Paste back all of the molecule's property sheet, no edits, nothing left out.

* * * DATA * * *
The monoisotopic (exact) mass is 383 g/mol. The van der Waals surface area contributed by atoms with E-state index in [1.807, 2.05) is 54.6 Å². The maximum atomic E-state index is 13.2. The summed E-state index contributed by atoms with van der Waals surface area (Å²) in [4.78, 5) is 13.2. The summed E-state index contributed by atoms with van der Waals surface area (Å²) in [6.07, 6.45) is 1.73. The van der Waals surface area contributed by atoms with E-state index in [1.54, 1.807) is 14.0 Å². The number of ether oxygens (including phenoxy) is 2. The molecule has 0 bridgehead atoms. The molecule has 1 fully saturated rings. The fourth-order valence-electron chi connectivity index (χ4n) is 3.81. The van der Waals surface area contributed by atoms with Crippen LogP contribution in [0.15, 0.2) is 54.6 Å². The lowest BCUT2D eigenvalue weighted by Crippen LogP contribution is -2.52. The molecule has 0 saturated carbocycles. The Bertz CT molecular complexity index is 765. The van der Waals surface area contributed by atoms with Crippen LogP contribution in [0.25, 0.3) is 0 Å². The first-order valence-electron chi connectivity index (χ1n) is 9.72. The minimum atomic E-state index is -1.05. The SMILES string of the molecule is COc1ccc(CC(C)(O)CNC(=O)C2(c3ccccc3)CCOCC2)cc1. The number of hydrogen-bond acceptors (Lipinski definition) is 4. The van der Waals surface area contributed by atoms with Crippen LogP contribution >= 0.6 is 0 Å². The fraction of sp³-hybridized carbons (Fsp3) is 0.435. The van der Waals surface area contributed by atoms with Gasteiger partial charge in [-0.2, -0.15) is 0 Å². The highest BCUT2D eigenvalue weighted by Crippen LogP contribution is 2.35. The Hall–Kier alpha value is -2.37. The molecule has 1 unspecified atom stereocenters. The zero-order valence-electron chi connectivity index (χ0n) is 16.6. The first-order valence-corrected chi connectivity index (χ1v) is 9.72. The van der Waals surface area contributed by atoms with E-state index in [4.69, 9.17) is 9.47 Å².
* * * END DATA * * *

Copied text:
The monoisotopic (exact) mass is 383 g/mol. The van der Waals surface area contributed by atoms with E-state index in [1.807, 2.05) is 54.6 Å². The maximum atomic E-state index is 13.2. The summed E-state index contributed by atoms with van der Waals surface area (Å²) in [4.78, 5) is 13.2. The summed E-state index contributed by atoms with van der Waals surface area (Å²) in [6.07, 6.45) is 1.73. The van der Waals surface area contributed by atoms with E-state index in [1.54, 1.807) is 14.0 Å². The number of ether oxygens (including phenoxy) is 2. The molecule has 0 bridgehead atoms. The molecule has 1 fully saturated rings. The fourth-order valence-electron chi connectivity index (χ4n) is 3.81. The van der Waals surface area contributed by atoms with Crippen LogP contribution in [0.15, 0.2) is 54.6 Å². The lowest BCUT2D eigenvalue weighted by Crippen LogP contribution is -2.52. The molecule has 0 saturated carbocycles. The Bertz CT molecular complexity index is 765. The van der Waals surface area contributed by atoms with Crippen LogP contribution in [0.25, 0.3) is 0 Å². The first-order valence-electron chi connectivity index (χ1n) is 9.72. The minimum atomic E-state index is -1.05. The SMILES string of the molecule is COc1ccc(CC(C)(O)CNC(=O)C2(c3ccccc3)CCOCC2)cc1. The number of hydrogen-bond acceptors (Lipinski definition) is 4. The van der Waals surface area contributed by atoms with Crippen LogP contribution >= 0.6 is 0 Å². The fraction of sp³-hybridized carbons (Fsp3) is 0.435. The van der Waals surface area contributed by atoms with Gasteiger partial charge in [-0.2, -0.15) is 0 Å². The highest BCUT2D eigenvalue weighted by Crippen LogP contribution is 2.35. The Hall–Kier alpha value is -2.37. The molecule has 1 unspecified atom stereocenters. The zero-order valence-electron chi connectivity index (χ0n) is 16.6. The first-order valence-corrected chi connectivity index (χ1v) is 9.72. The van der Waals surface area contributed by atoms with E-state index in [4.69, 9.17) is 9.47 Å².